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TO AN

ANXIOUS INQUIRER,

DESIGNED TO RELIEVE THE

DIFFICULTIES OF A FRIEND

UNDER

SERIOUS IMPRESSIONS:

BY T. CARLTON HENRY, D.D.
Late Pastor of the Second Presbyterian Church, Charleston, S: C.

WITA

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ẢN IN T R 0 D U Ở T 0 R Y ? s A Ý,
(In which is presented Dr. Henry's Preface to his Letters, and his Life by

a Friend.)
BY G. T. BEDELL, D.D.
Rector of St. Andrew's Church, Philadelphia.

PHILADELPHIA :
KEY & BIDDLE, 23 MINOR STREET.

1833.

Entered according to act of Congress, in the year eighteen hundred and thirty-three, by Key & Biddle, in the Clerk's office of the District Court of the Eastern District of Pennsylvania.

Printed by J. Crissy and G. Goodman, 4, Minor street

INTRODUCTORY ESSAY.

THERE are few among ministerial anxieties more intense, than those which relate to the proper course to be pursued towards persons, in an inquiring state as to the interests of their immortal souls. To one in the ministry of the everlasting Gospel, whose heart is right in the sight of God, there is no difficulty in pla-, cing out before the people the great plan of salvation, and in giving the right proportion of doctrinal statement and practical application. But when, as a blessing upon the word preached, God in his mercy to minister and people, sees fit to pour out his spirit, and bring men to ask in deep anxiety of soul, “What shall we do to be saved?”-it is then, that the real difficulties and the painful anxieties of the ministry commences. It is easy in private conversation with an inquirer, to explain with the most perfect clearness the terms of the

Gospel-to state the necessity of repentance to tell him what repentance is—to urge the necessity of faith, and to explain its character. But these are the generalities of the Gospel which must be urged indiscriminately upon all, let the difference be ever so great in the ina. tellectual or moral character of the individual inquirers. The grand difficulty exists, in the nice adjustment of the general requirements of the Gospel to the shades of individual character. And it is here, judging by our own experience, and the experience of many with whom we have conversed, that the difficulty principally lies. The inquirer will ask, how am I to know that the feelings which now rise up in my bosom, correspond with what the Gospel means by repentance? How am I to ascertain whether the emotion which now engages me towards the Lord Jesus Christ, is faith? How am I to tell whether the new set of affections with which I seem to be animated, do in reality constitute that change of heart, without which no man can see the kingdom of God? I am agitated alternately with hopes and fears—to deceive myself is ruinous—I know not how to go on, to recede 1 dare not-I come to have all my perplexities resolved. This at once is almost like throwing the weight of a human being's eternity upon the counsel which shall be given. Improper encouragement may make an individual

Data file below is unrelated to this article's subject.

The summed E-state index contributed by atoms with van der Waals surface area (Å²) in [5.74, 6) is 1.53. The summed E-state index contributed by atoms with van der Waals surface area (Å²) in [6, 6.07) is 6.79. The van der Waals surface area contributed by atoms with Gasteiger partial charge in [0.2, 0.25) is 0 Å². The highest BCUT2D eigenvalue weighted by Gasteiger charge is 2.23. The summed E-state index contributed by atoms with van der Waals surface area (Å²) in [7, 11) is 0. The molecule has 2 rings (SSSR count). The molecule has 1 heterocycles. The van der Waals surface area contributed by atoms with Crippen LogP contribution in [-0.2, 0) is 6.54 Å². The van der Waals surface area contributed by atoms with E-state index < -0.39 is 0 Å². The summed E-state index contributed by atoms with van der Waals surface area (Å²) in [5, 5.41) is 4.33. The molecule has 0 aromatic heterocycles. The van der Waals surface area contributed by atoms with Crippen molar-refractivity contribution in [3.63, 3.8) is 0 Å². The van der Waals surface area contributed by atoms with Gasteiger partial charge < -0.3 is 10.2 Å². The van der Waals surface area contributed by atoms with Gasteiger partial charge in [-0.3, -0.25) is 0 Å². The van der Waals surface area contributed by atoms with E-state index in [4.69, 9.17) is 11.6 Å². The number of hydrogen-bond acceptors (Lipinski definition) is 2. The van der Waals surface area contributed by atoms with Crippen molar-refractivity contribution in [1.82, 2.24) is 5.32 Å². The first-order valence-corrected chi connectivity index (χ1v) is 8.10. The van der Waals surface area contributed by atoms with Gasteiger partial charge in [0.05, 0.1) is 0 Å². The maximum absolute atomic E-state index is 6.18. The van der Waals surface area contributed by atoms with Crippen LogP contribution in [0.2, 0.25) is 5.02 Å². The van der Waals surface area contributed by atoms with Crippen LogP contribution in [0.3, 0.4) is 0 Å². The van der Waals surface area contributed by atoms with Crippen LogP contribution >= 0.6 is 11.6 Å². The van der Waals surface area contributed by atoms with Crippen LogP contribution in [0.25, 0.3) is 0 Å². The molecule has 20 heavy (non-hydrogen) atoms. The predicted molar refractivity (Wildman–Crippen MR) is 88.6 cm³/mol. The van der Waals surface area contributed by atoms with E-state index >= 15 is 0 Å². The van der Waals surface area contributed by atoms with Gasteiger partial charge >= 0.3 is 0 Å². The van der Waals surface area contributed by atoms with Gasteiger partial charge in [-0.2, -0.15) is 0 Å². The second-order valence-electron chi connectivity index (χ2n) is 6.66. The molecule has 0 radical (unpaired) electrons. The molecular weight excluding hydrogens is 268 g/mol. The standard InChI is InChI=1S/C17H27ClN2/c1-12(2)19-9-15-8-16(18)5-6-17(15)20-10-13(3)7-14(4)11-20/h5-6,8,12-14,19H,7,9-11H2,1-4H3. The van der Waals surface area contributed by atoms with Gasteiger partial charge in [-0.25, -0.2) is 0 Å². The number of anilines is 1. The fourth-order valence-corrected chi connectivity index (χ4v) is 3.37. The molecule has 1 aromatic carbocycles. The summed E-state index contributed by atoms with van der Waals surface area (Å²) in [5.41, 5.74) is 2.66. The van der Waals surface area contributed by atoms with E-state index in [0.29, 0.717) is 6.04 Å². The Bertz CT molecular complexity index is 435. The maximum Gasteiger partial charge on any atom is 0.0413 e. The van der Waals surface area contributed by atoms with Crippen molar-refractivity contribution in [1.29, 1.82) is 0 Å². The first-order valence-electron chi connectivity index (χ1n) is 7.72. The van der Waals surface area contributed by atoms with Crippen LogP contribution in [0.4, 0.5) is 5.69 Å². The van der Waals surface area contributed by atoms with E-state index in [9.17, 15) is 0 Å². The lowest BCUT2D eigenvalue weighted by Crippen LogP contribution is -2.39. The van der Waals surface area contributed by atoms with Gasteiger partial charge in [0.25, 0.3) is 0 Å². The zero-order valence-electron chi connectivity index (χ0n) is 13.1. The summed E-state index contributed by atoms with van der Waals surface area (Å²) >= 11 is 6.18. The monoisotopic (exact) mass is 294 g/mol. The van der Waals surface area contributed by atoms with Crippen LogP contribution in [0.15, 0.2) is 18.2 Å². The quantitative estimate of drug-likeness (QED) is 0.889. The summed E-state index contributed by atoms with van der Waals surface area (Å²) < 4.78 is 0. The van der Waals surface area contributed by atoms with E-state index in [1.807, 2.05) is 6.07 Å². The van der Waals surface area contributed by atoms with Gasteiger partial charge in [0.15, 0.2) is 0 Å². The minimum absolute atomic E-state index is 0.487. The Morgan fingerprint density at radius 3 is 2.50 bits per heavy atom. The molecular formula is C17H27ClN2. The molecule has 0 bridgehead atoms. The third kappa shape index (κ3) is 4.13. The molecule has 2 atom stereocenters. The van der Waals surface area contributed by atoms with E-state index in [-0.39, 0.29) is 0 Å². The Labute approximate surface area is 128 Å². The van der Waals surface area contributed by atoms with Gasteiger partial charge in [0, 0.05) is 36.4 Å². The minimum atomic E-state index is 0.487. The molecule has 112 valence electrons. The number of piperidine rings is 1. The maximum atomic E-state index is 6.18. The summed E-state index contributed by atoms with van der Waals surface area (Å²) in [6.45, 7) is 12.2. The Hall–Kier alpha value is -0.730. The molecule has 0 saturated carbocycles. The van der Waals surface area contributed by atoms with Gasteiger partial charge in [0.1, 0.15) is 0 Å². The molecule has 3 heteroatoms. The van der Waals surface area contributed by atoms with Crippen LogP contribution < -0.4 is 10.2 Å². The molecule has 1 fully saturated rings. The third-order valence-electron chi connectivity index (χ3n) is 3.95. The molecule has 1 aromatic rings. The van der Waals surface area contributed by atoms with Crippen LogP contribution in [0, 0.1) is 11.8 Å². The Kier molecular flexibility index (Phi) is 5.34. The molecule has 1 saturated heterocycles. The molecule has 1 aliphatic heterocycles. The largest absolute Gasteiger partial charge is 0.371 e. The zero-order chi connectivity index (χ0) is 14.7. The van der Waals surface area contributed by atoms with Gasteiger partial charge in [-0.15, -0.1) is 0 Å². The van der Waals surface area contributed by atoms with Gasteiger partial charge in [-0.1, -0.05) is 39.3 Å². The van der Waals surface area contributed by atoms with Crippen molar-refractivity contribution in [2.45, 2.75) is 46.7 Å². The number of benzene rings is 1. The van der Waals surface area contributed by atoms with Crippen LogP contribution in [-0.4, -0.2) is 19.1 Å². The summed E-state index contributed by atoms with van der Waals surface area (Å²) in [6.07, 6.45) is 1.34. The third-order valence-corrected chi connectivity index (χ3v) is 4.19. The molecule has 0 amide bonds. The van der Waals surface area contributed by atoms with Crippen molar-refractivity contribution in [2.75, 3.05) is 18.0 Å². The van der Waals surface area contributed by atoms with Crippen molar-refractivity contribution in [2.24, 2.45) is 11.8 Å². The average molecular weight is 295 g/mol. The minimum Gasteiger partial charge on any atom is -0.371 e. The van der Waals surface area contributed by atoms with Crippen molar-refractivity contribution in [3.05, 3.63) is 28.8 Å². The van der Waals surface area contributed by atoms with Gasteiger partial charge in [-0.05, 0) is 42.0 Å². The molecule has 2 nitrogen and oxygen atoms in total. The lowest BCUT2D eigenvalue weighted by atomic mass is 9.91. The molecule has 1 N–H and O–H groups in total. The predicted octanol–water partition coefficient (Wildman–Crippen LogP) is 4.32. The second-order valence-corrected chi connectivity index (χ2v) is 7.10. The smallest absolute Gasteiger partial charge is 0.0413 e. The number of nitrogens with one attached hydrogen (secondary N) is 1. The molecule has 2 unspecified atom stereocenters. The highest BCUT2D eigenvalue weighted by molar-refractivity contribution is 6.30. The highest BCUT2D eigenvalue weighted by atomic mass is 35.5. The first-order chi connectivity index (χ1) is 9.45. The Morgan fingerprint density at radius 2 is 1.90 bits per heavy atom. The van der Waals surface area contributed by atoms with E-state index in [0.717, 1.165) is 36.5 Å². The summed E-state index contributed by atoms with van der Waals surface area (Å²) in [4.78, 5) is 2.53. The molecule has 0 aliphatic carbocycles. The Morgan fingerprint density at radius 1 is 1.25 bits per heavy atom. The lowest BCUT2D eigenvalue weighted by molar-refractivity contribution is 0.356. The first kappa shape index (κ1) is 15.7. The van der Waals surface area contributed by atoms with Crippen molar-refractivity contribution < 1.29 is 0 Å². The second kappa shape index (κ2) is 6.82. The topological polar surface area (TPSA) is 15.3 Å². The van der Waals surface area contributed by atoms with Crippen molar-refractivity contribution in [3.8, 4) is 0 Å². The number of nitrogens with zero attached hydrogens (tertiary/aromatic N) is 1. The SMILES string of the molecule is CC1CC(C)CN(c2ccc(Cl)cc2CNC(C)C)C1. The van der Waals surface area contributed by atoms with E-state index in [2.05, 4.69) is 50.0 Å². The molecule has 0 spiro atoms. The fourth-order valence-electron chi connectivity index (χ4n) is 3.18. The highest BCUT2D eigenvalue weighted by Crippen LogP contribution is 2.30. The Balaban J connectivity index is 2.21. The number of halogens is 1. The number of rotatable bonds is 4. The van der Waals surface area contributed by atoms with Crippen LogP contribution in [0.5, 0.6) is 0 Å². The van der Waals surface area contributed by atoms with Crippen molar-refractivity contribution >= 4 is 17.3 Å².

a mere formalist for life, and he may therefore, die deceived. If the feelings are repressed, and the individual left in doubts and hesitation, the inquiry may be abandoned, and he may fall into a state of entire neglect or apostacy. In this situation the temperament and moral habits should be understood, in order that the truth may be applied with the best success; and yet, during the urgency of an inquiring state, how is this knowledge to be acquired? Besides this, in a season of religious excitement, well understood · under the title of a revival of religion, it most generally happens, that full conversations with all who seek instruction can not be expected. It is under these circumstances, that some experimental treatise which shall assist the minister himself, or which may be put into the hands of inquirers, becomes truly desirable, and will be hailed as a valuable auxiliary to the ministerial work. Just such a book we apprehend the letters of Dr. Henry constitute; indeed, it is one which leaves very little yet to be desired. It is true, that there are works intended for religious inquirers which, by long possession of the public confidence have, as it were, already occupied this ground, and our remarks on the value of Dr. Henry's letters, may seem to detract from the merits of these previous efforts. This, however, is not intended. Edwards on the Religious Affections, though

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